About two months after she started the coconut oil, she also entered him into a clinical trial for a new Alzheimer's drug. She also began mixing in MCT oil, a supplement favored by body builders. MCT oil also contains fatty acids that produce ketones.
In all, Steve Newport takes six to seven tablespoons of fatty oil a day, mixed into his food. Any more than that gives him diarrhea.
To counteract artery clogging, his wife has reduced other fats in his diet. His cholesterol scores have not risen, she says.
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Dr. Richard Veech, a metabolic specialist at the National Institutes of Health, is working on the Holy Grail of ketone therapy: the ketones themselves.
The Defense Department is paying to see if including ketones in field rations might give soldiers more stamina.
Veech does not starve his subjects, nor feed them fatty oils. He manufactures ketones in the laboratory, then feeds them to his subjects. That raises their ketone levels 20 times higher than coconut oil or Axona does.
The results in rats have been promising, Veech says, and tests on humans will begin soon at Oxford University, using rowing crews as surrogate soldiers.
If he can figure out how to mass produce ketones, Veech says, he hopes to expand his work to Parkinson's and Alzheimer's.
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After Mary Newport's posts on the Internet, other caregivers began spooning coconut and MCT oils into coffee and oatmeal.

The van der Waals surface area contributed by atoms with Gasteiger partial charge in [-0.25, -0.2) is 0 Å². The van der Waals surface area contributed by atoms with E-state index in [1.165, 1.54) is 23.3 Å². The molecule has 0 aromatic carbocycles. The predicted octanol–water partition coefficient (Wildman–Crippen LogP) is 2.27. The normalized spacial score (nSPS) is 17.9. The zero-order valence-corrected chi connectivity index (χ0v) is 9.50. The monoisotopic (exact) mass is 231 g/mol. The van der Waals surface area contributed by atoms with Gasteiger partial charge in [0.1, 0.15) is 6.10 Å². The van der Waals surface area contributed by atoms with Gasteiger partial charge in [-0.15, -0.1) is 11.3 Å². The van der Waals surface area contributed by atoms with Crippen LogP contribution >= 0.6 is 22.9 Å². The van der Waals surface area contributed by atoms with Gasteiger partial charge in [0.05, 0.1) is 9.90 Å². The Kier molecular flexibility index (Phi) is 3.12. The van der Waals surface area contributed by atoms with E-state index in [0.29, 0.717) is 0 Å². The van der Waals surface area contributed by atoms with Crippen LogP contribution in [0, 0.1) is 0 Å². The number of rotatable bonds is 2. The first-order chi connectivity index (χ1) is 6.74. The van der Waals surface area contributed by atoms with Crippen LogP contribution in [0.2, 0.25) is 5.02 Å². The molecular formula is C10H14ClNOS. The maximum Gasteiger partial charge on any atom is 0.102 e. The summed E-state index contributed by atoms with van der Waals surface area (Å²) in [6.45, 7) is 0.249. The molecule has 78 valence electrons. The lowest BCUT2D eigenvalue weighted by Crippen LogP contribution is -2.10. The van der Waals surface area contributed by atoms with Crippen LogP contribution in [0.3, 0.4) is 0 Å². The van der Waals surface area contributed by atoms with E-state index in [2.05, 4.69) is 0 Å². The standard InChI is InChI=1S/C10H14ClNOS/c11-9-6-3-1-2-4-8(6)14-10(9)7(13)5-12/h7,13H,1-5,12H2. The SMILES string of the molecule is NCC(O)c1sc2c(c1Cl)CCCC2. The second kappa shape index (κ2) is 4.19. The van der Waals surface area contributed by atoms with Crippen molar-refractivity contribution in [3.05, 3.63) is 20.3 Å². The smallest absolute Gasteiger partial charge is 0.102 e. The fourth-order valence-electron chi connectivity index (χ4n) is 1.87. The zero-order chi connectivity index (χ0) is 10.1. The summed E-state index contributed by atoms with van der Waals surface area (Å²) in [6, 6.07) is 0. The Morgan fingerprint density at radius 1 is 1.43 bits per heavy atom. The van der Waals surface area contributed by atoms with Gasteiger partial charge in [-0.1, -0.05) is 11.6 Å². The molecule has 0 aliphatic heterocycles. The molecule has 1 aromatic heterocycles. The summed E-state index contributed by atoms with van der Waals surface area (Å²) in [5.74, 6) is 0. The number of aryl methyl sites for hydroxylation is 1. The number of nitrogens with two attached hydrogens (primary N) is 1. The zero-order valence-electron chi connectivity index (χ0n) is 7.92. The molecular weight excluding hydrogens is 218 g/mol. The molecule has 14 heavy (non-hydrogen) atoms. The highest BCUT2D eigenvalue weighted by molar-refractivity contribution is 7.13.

Not everyone showed improvement, but in Sandy Hook, Conn., 83-year-old Mary Hurst started dressing herself again.
Before the oil, she would never leave her nightgown and robe. She would sit in a chair all day, incommunicative "like a vegetable,'' says her daughter Diane Standish.
Recently, Hurst walked into the kitchen and opened the refrigerator, something she hadn't done in years, Standish says.
Asked what she was doing, Hurst retorted: Getting myself a piece of cake, do you mind?
"She remembered that I had brought her a cake the day before,'' Standish says. "Miraculous.''
Robert Condap of San Leandro, Calif., talks more after taking in coconut and MCT oils.
When his wife, Gwen, was blow-drying his hair recently, he even cracked an off-color joke.
"I was excited,'' she says. "That was an old part of him coming back.''
Jokes and clothes are small victories, maybe unmeasurable in scientific studies. But Gwen Yee Condap doesn't care.
"This is not a cure. This is about improving quality of life,'' she says. "And we'll take any minimal improvement there is.''